Leaving Kruger we are headed for a farm outside of Hoedspruit, “Little Cathage” in the Ndlovumzi Nature Reserve. Turning off the easy-driving tar road we hit a rugged gravel road that apparently will lead us to where we are staying. As we are bounced around and the road continues our anxiousness increases and we prepare ourselves for another rustic experience.
Heather, our hostess meets us and leads us up a short path to where we are staying. All our qualms and reservations instantly vanish. Two cottages connect to an outside dining area and kitchen before flowing on to a huge deck with sunken pool giving way finally to a river below, made even more majestic by the setting sun. It's a stunning setting and we are now excited to be spending several days here. Time to work, read, write, learn, reflect…experience. Africa…always surprisingly amazing.
While our accommodation is tucked away deep in the bush, at the end of a fun 30 minutes of bouncy gravel road, there is lots to see around here. So we find ourselves bouncing along the road towards Hoedspruit in search of places to explore. “There's the sign,” I say pointing at a small sign on the side of the road saying “Jessica Hippo” which Heather had recommended. It's another 10km gravel road to reach Jessica Hippo and I recall that once before we abandoned the idea of traveling so far just to see a hippo. However this time, as hardened travelers, we persist, and its going to turn out to be a good decision.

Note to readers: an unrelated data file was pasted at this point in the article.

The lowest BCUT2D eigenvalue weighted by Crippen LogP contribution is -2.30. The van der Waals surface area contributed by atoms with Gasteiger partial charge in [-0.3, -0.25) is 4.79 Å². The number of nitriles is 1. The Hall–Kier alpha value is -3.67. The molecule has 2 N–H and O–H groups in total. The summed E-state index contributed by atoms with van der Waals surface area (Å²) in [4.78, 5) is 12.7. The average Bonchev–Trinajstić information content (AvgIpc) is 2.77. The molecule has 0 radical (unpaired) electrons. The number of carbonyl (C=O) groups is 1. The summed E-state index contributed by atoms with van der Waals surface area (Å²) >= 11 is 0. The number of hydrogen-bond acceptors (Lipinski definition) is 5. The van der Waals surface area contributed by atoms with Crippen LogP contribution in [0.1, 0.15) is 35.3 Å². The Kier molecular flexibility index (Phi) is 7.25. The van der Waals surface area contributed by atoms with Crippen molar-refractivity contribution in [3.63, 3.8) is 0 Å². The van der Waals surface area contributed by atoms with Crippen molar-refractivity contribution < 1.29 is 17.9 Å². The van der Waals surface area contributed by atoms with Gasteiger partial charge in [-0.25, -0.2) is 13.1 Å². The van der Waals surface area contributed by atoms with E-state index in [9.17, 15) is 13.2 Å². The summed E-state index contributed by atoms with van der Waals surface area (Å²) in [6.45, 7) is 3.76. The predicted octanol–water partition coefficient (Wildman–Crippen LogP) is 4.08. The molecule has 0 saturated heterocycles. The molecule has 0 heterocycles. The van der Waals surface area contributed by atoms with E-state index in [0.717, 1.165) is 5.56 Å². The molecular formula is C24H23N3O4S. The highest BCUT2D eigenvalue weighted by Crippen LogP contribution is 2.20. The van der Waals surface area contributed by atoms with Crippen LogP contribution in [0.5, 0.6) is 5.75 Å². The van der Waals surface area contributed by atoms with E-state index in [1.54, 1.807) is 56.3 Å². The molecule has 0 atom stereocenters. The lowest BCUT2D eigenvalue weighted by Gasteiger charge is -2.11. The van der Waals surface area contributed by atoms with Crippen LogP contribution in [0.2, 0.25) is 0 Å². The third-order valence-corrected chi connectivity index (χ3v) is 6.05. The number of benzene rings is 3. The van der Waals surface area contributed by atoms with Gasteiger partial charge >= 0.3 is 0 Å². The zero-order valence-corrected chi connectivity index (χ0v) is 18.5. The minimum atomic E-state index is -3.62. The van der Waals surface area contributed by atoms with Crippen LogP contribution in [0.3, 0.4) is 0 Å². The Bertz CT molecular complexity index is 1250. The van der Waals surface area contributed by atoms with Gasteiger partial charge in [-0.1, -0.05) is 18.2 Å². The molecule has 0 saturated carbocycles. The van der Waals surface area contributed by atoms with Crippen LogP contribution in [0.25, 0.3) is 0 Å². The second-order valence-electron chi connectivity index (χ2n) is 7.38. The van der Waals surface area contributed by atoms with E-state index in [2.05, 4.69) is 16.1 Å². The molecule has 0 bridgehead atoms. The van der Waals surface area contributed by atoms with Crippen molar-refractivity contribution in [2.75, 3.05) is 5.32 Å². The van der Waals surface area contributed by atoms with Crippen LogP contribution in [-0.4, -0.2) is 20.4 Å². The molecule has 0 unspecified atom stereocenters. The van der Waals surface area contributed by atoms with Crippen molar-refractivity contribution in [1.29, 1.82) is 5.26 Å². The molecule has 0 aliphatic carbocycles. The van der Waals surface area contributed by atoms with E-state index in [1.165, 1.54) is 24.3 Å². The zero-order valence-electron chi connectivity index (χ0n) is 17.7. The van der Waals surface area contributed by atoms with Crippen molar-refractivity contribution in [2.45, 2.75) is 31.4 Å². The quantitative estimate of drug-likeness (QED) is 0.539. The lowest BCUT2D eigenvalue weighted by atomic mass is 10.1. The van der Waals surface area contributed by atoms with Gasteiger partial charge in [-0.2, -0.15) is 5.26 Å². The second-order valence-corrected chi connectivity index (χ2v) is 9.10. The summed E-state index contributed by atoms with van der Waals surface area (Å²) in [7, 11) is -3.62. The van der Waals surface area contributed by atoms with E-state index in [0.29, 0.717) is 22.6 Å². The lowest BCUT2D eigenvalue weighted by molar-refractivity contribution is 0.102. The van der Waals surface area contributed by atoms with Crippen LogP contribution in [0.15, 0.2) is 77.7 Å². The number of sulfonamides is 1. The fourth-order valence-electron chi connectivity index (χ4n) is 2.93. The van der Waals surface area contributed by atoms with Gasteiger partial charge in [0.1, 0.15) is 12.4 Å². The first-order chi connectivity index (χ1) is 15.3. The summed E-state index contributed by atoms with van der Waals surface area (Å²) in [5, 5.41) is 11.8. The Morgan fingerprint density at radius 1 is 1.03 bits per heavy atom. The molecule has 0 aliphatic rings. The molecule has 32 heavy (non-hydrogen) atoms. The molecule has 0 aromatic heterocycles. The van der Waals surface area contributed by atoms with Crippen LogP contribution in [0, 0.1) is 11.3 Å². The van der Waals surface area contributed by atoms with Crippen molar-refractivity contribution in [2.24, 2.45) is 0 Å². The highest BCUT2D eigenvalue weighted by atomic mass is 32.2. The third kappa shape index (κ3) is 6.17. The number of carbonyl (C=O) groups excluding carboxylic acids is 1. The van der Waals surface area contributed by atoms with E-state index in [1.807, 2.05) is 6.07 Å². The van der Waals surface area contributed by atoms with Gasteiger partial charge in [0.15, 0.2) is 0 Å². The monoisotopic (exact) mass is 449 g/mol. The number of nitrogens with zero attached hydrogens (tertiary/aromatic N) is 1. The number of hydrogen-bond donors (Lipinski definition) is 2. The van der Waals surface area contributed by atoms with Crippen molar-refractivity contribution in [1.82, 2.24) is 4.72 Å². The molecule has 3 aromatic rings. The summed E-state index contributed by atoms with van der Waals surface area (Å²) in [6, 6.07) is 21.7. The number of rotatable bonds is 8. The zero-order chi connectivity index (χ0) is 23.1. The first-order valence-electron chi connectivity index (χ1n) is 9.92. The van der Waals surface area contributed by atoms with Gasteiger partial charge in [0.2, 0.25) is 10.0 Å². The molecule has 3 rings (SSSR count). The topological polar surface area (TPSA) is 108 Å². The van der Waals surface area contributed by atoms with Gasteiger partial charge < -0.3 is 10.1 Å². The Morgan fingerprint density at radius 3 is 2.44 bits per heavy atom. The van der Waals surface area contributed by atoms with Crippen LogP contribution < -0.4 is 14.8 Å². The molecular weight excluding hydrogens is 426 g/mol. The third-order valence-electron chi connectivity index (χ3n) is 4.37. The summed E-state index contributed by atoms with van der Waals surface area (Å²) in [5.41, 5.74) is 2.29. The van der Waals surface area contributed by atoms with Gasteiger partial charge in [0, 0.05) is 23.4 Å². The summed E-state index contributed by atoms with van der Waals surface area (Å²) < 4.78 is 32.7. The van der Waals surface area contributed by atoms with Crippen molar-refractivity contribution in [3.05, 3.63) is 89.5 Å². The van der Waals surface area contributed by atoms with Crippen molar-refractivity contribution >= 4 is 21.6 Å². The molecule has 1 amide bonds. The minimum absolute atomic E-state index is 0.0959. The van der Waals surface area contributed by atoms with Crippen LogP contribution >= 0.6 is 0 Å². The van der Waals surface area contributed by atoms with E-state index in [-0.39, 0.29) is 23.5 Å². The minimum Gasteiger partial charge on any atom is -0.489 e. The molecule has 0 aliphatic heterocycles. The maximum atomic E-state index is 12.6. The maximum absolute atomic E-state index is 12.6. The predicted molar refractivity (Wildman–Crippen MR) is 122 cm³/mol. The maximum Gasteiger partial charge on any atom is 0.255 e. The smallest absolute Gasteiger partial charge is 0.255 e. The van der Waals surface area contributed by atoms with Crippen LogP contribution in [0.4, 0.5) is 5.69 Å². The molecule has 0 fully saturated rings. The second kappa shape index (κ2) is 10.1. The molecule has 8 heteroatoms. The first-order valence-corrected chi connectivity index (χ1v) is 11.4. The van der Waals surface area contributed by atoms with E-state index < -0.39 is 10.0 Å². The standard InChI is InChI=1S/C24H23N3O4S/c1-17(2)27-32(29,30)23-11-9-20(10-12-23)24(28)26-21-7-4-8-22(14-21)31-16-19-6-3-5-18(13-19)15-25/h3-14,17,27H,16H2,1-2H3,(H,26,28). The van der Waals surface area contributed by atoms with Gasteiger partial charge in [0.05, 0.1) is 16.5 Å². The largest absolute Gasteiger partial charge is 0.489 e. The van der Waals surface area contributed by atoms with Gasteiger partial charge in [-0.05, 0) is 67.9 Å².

We are greeted by a small hippo just behind a low wooden pole fence. “Wow, cool. Jessica the hippo,” we say in excitement at seeing a small hippo up so close. It turns out we're wrong. This ain't Jess…Heading down towards the river a video presentation has just begun. It's a video made about the world famous Jessica the hippo by an Australian TV channel. We learn how Jessica was discovered by the farmer/game-ranger and his wife. She was premature and washed up in a flood. They then cared for her and an amazing, unique bond developed. They swim with Jessica, ride on her, play with her. She comes into the house, wanders around the garden…but in all this she is still free and wild. She goes out and visits other hippo pods in the river but always returns to her home with them. It truly is remarkable.
Soon we have a chance for an up-close encounter with her. Jessica is massive. She is now 15 years old. We are standing on a floating pont and Jessica rises out of the water and places her huge head on the side of the pont causing it to tilt. “All you do,” explains Tonie, Jessicas dad, “is grab some sweet potatoes, stroke Jessica's snout and then drop the food inside.” It sounds simple until you see how huge “inside” is.
Kneeling down I grab a handful of tasty hippo treats and then stroke Jessica's massive hairy snout. It feels like a broom. She opens her mouth as her eyes languidly consider me. It's a massive cavern. As the TV presenter said, “it's like feeding a dinosaur.” Large tusks protrude menacingly from the massive open maw before me. I toss the snacks into the depths and Jessica closes her mouth, as I quickly withdraw my hand.
It truly is amazing to be up close to such an incredible animal. It's referred to as “Africa's biggest killer” yet amazingly she is so content and peaceful with humans. Later the girls get a chance to kiss the hippo on her hairy snout…I suppose to make them appreciate the smooth kisses of boyfriends and husbands. The other hippo we saw earlier turns out to be a recent rescue. This one, called “seun” was also rescued and is to be released into the wild soon.
After a visit to one of the world's oldest baobabs followed by delicious craft beer, a mega burger and spectacular rugby at The Gap pub - with a good Springbok victory thrown in too - we head homeward bouncing once more along the dirt track - but somehow in the dark and with the glow of victory the road flies by and soon we're back ensconced in our aircon room ready to dream of hippos and springboks.
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